Paying AVCs - which scheme is best? - Greg Vaughan

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Paying AVCs – which scheme is best?

Paying Additional Voluntary Contributions. Is it Worth It?

There are two types of pension schemes if you wish to make additional voluntary contributions for your retirement. Many of our clients confuse these as they sound similar, but are actually fundamentally different. One generally gives you far better benefits than the other, and we will look at the reasons behind this, and if it was worth using one over the other.

The types of schemes are commonly referred to as AVC schemes and FSAVC schemes, short for “Additional Voluntary Contributions” & “Free-standing Additional Voluntary Contributions” respectively.

Both of these allow members of a workplace pension scheme to pay more into their retirement poi in order to have a larger pension.

The difference between AVC and FSAVC schemes
As we mentioned, the aim of both the AVC and FSAVC schemes is to allow members to squirrel away more funds for their retirement.

FSAVC schemes explained.
These policies are very similar to personal pensions. You pay your contributions into an investment fund managed by an insurance company and the final pension is determined by the performance of the assets in the fund (usually company shares).

FSAVC schemes are totally separate to your company pension scheme and you pay all the set-up and ongoing charges yourself.

Additional Voluntary Contributions explained
AVC schemes are part of your company pension scheme and come in two primary versions: Defined Benefit AVC and Defined Contribution AVC.

Defined Benefit AVC (also known as “Added Years”)
This type allows you to purchase extra months or years of scheme membership, if you have a “final salary” company pension scheme (like most schemes in the public sector). The additional years or months will add to your actual length of service, meaning higher retirement benefits.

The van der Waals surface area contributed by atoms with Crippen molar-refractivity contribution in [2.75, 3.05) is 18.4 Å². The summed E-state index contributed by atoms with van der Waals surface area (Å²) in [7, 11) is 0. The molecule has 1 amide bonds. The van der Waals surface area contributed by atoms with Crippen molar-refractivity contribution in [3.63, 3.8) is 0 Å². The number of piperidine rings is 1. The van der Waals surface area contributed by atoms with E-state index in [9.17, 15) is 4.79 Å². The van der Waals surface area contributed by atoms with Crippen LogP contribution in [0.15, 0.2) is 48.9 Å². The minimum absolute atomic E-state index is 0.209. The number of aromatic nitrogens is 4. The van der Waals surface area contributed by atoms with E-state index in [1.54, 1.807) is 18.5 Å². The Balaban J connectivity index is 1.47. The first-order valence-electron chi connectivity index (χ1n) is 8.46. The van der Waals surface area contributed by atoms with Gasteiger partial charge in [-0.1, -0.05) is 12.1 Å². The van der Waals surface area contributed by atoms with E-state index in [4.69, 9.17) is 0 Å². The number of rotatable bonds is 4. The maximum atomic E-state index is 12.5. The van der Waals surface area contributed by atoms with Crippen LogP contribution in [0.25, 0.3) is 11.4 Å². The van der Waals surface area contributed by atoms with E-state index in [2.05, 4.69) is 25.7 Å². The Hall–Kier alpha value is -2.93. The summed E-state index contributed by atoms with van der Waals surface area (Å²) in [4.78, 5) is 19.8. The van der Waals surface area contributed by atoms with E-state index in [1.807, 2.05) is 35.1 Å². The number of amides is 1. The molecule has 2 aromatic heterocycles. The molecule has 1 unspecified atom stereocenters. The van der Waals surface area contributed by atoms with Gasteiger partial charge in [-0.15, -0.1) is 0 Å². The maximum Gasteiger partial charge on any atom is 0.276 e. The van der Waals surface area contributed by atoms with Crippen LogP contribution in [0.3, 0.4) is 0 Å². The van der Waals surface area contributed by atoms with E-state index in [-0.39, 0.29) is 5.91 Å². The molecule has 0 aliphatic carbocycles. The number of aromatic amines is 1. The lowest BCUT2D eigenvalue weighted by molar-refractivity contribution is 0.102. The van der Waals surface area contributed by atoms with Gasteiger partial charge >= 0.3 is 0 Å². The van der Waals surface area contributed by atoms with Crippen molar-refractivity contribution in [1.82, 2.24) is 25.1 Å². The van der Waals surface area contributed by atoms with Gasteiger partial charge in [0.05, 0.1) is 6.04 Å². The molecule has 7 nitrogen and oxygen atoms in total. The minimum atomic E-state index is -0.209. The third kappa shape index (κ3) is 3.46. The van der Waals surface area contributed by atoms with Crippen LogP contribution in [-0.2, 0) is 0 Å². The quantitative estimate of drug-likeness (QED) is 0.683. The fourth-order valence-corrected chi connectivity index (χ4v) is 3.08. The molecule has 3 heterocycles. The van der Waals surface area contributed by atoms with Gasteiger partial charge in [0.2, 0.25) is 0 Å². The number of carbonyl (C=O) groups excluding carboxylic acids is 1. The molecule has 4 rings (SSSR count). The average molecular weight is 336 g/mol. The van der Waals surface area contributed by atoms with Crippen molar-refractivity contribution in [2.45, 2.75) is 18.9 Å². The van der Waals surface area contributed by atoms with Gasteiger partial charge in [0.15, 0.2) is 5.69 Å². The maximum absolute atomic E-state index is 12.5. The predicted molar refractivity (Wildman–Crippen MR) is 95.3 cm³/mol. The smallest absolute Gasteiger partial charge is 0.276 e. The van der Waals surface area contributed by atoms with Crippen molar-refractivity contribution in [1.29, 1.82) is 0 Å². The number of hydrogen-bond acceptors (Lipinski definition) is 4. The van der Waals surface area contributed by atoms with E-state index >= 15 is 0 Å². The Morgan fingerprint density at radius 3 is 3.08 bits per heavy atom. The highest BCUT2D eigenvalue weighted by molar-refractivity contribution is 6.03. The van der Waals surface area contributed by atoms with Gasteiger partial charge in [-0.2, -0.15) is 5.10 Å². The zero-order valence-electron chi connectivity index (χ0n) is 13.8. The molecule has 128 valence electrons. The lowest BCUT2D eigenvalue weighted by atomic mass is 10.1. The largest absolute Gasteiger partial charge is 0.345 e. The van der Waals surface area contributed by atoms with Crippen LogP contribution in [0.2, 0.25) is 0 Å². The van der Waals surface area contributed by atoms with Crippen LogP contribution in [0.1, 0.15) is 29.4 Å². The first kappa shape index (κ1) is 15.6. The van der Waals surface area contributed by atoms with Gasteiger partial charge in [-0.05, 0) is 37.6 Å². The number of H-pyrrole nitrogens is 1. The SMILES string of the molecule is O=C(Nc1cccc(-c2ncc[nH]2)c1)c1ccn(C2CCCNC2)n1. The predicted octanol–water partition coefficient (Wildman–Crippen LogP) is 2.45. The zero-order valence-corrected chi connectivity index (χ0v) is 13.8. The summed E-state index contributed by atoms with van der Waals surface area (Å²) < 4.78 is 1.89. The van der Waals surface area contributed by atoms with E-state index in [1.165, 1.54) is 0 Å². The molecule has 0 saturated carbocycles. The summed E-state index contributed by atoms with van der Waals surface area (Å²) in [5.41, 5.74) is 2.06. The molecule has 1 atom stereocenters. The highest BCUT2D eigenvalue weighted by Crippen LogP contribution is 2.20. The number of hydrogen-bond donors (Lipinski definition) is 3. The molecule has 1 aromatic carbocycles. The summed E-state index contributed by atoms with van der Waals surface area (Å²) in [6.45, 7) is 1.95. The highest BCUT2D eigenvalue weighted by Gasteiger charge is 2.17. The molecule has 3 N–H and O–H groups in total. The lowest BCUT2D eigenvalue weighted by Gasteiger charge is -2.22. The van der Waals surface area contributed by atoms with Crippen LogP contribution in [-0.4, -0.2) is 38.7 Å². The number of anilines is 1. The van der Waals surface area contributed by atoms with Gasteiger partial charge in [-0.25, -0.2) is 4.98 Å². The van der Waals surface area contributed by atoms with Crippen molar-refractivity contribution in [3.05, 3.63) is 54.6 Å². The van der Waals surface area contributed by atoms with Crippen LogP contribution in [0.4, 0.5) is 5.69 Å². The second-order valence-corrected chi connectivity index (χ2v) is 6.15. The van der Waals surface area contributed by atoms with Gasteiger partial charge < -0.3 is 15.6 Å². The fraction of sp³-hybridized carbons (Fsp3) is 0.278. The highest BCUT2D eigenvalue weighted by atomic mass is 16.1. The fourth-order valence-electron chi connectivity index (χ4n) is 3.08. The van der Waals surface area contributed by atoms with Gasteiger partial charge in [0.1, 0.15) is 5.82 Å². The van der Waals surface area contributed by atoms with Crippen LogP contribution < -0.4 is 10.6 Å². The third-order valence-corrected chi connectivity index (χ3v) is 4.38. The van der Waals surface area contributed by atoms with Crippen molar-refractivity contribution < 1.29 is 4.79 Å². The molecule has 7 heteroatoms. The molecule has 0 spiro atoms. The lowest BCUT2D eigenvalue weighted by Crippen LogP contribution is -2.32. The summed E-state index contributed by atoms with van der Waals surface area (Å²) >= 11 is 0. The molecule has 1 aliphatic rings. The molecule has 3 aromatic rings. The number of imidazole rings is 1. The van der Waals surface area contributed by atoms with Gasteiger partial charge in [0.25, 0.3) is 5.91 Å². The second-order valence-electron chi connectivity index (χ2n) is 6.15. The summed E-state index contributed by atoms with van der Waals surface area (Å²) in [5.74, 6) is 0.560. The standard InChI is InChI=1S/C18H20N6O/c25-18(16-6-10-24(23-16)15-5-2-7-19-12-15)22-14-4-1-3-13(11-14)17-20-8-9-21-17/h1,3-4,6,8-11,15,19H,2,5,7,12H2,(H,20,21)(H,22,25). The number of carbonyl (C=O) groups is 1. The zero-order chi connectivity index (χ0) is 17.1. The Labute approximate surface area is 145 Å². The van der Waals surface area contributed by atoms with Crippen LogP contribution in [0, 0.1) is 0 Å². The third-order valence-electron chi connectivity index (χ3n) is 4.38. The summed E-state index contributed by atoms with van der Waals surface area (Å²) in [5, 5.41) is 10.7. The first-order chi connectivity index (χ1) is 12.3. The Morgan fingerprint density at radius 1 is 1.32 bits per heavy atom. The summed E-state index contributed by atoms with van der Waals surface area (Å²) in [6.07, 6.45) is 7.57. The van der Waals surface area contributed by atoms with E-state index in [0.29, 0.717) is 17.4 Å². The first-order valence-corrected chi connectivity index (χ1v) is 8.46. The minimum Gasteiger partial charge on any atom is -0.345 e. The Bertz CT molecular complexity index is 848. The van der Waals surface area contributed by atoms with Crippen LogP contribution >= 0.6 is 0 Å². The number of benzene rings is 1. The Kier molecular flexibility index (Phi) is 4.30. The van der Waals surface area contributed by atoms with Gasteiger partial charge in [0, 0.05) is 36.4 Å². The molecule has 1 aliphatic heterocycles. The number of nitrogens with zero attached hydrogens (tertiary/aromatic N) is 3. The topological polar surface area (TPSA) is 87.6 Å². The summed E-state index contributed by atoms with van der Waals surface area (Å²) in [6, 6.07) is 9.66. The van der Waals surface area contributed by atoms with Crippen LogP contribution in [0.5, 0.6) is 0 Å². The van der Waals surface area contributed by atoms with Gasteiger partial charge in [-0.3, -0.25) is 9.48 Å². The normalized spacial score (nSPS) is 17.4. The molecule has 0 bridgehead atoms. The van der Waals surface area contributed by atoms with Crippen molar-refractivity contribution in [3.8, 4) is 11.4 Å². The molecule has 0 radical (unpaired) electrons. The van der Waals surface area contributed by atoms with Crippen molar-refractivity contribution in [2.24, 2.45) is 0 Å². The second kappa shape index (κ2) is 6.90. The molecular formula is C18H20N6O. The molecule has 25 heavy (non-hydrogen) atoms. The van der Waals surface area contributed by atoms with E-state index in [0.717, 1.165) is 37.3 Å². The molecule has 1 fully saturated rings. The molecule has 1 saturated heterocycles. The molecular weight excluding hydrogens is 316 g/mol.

Defined Contribution AVCs
These are very similar to the FSAVC, in that you pay monthly contributions into an investment fund. The major difference to FSAVCs though is that your company pension scheme will often pay the charges for you, meaning more of your money is available for investment.

So which scheme is best?

It is hard to generalise and say one is always better than another. Individual circumstances will dictate which is the most suitable for each person.

As a basic guide, however, if you are in a Public Sector pension scheme and you intend staying in it for some years, then you will likely benefit the most from buying “Added Years”.

Similarly, Defined Contribution AVCs tend to be better value than FSAVCs because your employer will subsidise the charges in the former, meaning over time more of your money will be invested leading to a larger retirement fund.

FSAVCs are very much the “poor relation” of both types of AVC scheme. If you were sold one, you should look into whether you were given the best and most suitable advice for you.

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